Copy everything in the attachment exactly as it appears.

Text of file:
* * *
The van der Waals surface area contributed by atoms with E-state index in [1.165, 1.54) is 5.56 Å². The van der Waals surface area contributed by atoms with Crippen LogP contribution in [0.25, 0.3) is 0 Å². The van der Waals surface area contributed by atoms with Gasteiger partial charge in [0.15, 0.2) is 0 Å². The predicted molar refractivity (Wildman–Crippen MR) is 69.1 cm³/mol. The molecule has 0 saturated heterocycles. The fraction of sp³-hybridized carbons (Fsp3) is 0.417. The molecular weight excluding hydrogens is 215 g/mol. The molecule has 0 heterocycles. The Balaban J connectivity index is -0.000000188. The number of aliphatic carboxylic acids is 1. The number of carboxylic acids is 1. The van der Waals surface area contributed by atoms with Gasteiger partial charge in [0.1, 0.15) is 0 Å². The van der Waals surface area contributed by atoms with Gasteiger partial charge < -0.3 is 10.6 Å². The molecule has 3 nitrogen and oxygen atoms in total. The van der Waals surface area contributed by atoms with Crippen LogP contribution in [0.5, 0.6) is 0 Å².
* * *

The van der Waals surface area contributed by atoms with E-state index in [1.165, 1.54) is 5.56 Å². The van der Waals surface area contributed by atoms with Crippen LogP contribution in [0.25, 0.3) is 0 Å². The van der Waals surface area contributed by atoms with Gasteiger partial charge in [0.15, 0.2) is 0 Å². The predicted molar refractivity (Wildman–Crippen MR) is 69.1 cm³/mol. The molecule has 0 saturated heterocycles. The fraction of sp³-hybridized carbons (Fsp3) is 0.417. The molecular weight excluding hydrogens is 215 g/mol. The molecule has 0 heterocycles. The Balaban J connectivity index is -0.000000188. The number of aliphatic carboxylic acids is 1. The number of carboxylic acids is 1. The van der Waals surface area contributed by atoms with Gasteiger partial charge in [0.1, 0.15) is 0 Å². The van der Waals surface area contributed by atoms with Gasteiger partial charge < -0.3 is 10.6 Å². The molecule has 3 nitrogen and oxygen atoms in total. The van der Waals surface area contributed by atoms with Crippen LogP contribution in [0.5, 0.6) is 0 Å².